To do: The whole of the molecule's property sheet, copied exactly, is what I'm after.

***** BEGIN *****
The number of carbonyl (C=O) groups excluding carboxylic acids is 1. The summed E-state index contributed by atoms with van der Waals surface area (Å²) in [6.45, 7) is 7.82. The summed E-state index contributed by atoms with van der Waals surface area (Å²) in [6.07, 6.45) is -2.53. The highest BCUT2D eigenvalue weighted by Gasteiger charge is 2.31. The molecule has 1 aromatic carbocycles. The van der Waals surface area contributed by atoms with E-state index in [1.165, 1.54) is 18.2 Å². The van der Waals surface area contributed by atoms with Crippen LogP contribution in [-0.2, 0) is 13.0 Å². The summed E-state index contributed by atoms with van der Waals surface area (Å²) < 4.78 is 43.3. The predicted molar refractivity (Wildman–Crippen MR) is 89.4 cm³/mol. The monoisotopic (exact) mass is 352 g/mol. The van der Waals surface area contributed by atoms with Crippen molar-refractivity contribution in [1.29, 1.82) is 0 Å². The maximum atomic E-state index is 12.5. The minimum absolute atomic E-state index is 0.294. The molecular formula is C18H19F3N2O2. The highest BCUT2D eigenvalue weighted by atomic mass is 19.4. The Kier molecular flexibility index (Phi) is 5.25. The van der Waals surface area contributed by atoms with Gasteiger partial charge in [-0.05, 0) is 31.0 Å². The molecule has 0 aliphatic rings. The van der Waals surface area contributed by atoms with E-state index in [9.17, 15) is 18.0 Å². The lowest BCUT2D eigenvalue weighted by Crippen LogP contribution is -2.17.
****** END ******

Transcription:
The number of carbonyl (C=O) groups excluding carboxylic acids is 1. The summed E-state index contributed by atoms with van der Waals surface area (Å²) in [6.45, 7) is 7.82. The summed E-state index contributed by atoms with van der Waals surface area (Å²) in [6.07, 6.45) is -2.53. The highest BCUT2D eigenvalue weighted by Gasteiger charge is 2.31. The molecule has 1 aromatic carbocycles. The van der Waals surface area contributed by atoms with E-state index in [1.165, 1.54) is 18.2 Å². The van der Waals surface area contributed by atoms with Crippen LogP contribution in [-0.2, 0) is 13.0 Å². The summed E-state index contributed by atoms with van der Waals surface area (Å²) < 4.78 is 43.3. The predicted molar refractivity (Wildman–Crippen MR) is 89.4 cm³/mol. The monoisotopic (exact) mass is 352 g/mol. The van der Waals surface area contributed by atoms with Crippen molar-refractivity contribution in [1.29, 1.82) is 0 Å². The maximum atomic E-state index is 12.5. The minimum absolute atomic E-state index is 0.294. The molecular formula is C18H19F3N2O2. The highest BCUT2D eigenvalue weighted by atomic mass is 19.4. The Kier molecular flexibility index (Phi) is 5.25. The van der Waals surface area contributed by atoms with Gasteiger partial charge in [-0.05, 0) is 31.0 Å². The molecule has 0 aliphatic rings. The van der Waals surface area contributed by atoms with E-state index in [9.17, 15) is 18.0 Å². The lowest BCUT2D eigenvalue weighted by Crippen LogP contribution is -2.17.